About 200 jobs will be cut when car manufacturer Jaguar Land Rover (JLR) moves production to Slovakia, the BBC understands.
The firm announced in June it planned to move production of its Land Rover Discovery SUV from its Solihull plant.
There will also be a "temporary pause" in production at the Wolverhampton engine manufacturing centre, understood to affect about a third of workers.
JLR said "the external environment remains challenging" for business.
The company, which is owned by the Indian group Tata Motors, said it was taking "decisive actions to achieve the necessary operational efficiencies to safeguard long-term success".
The job cuts come as a response to "fluctuating demand", JLR said, and are on top of the 1,000 cut in April at the Solihull plant.
The company previously blamed a sharp fall in UK sales on "consumer uncertainty surrounding diesel models, Brexit and vehicle taxation".
It is understood there will be opportunities for voluntary redundancy, but the cuts are expected to mostly affect temporary and agency workers.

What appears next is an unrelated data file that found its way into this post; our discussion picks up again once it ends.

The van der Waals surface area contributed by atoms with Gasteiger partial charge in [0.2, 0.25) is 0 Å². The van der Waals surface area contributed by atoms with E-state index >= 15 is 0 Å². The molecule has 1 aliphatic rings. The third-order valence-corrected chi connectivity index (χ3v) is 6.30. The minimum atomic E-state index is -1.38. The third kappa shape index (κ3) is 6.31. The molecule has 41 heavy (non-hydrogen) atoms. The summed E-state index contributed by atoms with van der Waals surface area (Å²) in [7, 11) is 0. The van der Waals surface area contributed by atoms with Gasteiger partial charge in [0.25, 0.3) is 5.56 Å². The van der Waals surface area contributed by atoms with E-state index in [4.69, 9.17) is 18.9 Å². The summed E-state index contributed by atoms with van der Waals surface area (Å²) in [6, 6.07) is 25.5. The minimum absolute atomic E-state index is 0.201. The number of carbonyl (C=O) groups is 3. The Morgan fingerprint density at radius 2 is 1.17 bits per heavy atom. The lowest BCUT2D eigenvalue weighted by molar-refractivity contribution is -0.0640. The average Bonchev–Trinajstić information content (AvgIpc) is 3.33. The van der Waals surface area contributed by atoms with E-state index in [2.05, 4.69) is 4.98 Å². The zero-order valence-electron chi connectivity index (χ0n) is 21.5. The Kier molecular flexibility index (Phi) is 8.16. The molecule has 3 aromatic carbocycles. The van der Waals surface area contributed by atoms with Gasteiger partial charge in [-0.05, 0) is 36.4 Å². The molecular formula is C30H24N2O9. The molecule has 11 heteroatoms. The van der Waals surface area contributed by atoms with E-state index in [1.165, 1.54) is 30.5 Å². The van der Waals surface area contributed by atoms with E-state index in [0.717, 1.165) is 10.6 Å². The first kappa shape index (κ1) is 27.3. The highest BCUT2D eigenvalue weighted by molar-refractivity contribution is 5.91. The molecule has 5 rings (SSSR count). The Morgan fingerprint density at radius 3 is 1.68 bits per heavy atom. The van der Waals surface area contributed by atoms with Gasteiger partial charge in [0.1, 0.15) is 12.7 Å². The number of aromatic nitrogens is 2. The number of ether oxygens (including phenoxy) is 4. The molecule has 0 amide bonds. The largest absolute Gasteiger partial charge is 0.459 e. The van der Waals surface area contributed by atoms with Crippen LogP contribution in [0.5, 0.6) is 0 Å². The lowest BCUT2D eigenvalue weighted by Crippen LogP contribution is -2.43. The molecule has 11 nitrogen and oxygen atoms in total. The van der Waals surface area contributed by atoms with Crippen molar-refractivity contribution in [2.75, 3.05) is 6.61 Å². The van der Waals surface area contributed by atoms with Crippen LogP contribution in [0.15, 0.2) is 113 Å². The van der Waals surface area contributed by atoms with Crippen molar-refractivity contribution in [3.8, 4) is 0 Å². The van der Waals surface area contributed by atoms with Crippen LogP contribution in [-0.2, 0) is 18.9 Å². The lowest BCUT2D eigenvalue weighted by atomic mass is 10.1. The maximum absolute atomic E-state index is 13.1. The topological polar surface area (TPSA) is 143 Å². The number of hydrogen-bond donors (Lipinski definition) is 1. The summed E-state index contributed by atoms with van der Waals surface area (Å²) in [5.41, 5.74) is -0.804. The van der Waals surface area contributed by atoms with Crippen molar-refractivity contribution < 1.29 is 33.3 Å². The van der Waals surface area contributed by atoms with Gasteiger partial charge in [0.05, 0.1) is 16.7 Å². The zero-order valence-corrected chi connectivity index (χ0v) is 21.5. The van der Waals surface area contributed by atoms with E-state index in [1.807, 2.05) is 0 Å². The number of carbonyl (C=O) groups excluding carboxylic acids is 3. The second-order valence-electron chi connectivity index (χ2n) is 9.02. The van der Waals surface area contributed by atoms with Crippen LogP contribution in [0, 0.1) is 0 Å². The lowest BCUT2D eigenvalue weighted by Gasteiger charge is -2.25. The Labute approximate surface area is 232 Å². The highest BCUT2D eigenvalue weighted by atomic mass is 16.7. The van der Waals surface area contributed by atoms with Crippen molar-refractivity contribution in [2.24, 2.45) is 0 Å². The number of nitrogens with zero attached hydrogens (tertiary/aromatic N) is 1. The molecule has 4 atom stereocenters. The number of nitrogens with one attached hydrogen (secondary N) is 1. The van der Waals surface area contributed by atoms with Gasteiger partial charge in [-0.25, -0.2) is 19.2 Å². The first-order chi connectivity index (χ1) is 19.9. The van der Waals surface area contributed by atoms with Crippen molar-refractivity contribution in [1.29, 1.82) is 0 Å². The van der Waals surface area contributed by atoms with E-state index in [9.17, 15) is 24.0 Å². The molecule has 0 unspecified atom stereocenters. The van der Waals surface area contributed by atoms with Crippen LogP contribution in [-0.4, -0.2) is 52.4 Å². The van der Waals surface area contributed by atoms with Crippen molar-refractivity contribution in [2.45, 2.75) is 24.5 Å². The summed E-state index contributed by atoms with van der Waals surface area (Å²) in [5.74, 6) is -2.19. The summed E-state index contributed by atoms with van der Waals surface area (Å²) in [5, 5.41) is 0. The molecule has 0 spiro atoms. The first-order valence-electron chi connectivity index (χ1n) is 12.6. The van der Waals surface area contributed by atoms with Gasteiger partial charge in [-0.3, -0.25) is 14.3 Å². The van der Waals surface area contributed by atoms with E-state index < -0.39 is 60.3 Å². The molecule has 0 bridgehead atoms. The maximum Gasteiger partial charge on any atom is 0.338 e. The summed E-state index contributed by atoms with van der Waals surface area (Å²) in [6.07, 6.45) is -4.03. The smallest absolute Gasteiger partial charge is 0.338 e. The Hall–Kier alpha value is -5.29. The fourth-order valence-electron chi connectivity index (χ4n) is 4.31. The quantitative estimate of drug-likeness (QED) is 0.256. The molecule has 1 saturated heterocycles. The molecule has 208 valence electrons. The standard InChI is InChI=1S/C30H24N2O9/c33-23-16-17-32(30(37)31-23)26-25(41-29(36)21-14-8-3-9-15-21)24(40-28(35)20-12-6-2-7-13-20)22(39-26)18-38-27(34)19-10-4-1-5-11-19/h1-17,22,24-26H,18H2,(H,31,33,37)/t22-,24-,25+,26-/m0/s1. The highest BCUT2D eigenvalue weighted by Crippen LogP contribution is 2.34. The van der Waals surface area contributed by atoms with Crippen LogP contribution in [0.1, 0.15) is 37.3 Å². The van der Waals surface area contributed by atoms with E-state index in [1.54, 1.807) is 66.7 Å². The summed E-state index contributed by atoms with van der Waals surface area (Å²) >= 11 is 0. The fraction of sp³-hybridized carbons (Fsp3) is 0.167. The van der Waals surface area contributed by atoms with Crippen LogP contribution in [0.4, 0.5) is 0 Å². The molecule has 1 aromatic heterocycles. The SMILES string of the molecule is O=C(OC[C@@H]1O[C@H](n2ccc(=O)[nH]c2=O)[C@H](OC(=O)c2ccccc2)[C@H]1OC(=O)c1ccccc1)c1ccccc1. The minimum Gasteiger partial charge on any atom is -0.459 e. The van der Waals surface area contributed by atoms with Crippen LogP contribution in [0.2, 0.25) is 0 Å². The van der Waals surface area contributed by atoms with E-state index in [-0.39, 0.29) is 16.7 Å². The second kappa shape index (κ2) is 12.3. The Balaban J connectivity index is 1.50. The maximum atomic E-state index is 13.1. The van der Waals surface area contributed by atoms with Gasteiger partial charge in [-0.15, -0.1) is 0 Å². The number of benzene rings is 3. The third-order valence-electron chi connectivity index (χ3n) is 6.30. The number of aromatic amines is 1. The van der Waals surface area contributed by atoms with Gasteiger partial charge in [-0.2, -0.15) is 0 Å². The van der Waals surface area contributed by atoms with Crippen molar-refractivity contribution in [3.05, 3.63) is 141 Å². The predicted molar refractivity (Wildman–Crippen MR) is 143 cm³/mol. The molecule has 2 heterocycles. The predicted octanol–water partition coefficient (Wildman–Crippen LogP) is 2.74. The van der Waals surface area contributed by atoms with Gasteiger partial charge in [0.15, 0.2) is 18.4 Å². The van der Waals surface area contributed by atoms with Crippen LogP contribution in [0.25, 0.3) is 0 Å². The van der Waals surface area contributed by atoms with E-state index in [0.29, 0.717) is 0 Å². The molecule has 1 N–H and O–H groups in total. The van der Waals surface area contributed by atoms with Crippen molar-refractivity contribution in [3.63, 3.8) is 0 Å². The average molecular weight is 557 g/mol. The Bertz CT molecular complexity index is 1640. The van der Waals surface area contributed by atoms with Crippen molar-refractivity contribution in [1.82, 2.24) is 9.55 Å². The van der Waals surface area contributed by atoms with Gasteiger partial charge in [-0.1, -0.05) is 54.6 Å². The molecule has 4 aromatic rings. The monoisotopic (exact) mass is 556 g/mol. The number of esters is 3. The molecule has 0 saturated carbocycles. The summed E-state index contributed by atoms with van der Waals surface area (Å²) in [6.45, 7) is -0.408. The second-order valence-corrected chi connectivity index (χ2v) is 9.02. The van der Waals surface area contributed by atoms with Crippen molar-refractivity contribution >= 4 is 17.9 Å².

There are 1,800 agency workers in the Solihull plant, out of a workforce of 10,000.
At the Wolverhampton engine plant, JLR said there would be a "temporary pause in production in its machine and assembly halls", expected over the Christmas period.
The BBC understands this will affect about 500 employees.
JLR said "salaried staff" would continue as normal during the pause with impacted workers continuing to receive full pay.
In September, about 1,000 workers at the firm's Castle Bromwich plant - half of the workforce - were put onto a three-day week until Christmas.
The move was blamed on "Brexit chaos" and sinking diesel sales by Labour MP for Erdington, Jack Dromey.
JLR said it was "continuing to invest heavily in its UK manufacturing", but the transformation of the company towards more electrified vehicles relies on "tough decisions".